Energy Agency (IAEA) found that Tehran was not complying with its international obligations.[5][6] The IAEA report triggered a US diplomatic effort to convene a group of international actors with the aim of financially isolating Tehran and blocking its oil exports, increasing the cost of Iran’s efforts to develop a potential nuclear-weapons capability and bringing Tehran to the negotiating table. US diplomats took the lead. They managed to secure a first round of UN sanctions in 2006[7], and these were tightened over the coming years until a fourth binding UN resolution was approved in June 2010.[8] These sanctions, according to the Council for Foreign Relations, “adopted the U.S. approach, linking Iran’s oil profits and its banking/financial sector, including its central bank, to proliferation efforts, therefore subjecting them to international sanction”. This “US approach” came in to full force with the 2011 Comprehensive Iran Sanctions, Accountability, and Divestment Act (CISADA)[9], which then Treasury Under Secretary David Cohen called “a death penalty for any international bank” that engages in breaking sanctions.[10]

Sanctions against Iran may have been spearheaded by the United States, but they were given weight by the cooperation and collaboration of the world’s largest economy at the time, the European Union. In 2007, following the US diplomatic offensive, the EU froze the assets of the individuals and entities related to Iran’s military programs. They further extended sanctions in 2010 by “blocking European institutions from transacting with Iranian banks, including its central bank, and restricting trade and investment with the country’s energy and transport sector”.[11] This culminated in 2012 with a measure to ban the import of oil and petrochemical products as well as insurance on shipping, and to freeze assets related to Iran’s central bank.[12]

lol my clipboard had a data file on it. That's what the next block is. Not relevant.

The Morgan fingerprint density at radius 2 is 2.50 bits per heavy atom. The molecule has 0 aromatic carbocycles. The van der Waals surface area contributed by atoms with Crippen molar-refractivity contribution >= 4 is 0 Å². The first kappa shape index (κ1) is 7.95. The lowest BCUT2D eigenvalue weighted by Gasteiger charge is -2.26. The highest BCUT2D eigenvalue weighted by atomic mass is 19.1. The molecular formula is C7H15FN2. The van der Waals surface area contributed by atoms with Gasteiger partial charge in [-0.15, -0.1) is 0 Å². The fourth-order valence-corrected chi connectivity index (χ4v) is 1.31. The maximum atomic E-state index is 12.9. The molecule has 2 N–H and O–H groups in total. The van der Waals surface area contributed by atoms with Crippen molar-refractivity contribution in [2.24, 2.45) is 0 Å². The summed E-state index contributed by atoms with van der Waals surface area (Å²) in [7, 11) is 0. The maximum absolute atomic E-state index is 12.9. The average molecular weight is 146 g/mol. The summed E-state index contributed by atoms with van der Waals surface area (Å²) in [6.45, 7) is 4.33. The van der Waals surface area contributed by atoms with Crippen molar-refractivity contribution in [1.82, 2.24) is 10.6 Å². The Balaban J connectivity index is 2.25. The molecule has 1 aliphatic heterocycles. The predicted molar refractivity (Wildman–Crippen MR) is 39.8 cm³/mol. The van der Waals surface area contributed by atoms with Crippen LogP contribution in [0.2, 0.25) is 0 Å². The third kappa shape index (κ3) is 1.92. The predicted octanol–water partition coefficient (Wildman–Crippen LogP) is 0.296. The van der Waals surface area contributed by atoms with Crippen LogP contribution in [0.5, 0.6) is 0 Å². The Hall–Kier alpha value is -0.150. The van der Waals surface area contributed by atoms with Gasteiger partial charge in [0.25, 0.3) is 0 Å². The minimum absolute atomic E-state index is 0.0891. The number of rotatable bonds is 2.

The cooperation of the EU was critical to the impact of the sanctions. As the CRS report noted, “A year prior to its 2012 oil embargo, the EU was the largest importer of Iranian oil, averaging 600,000 barrels per day”. Overall, the full package of sanctions (US, EU and UN) crippled the Iranian economy. In the year after the sanctions were imposed, Iran’s oil production halved, resulting in USD160 billion losses in oil revenue in 2012 alone, according to then US Treasury Secretary Jacob J. Lew.[13]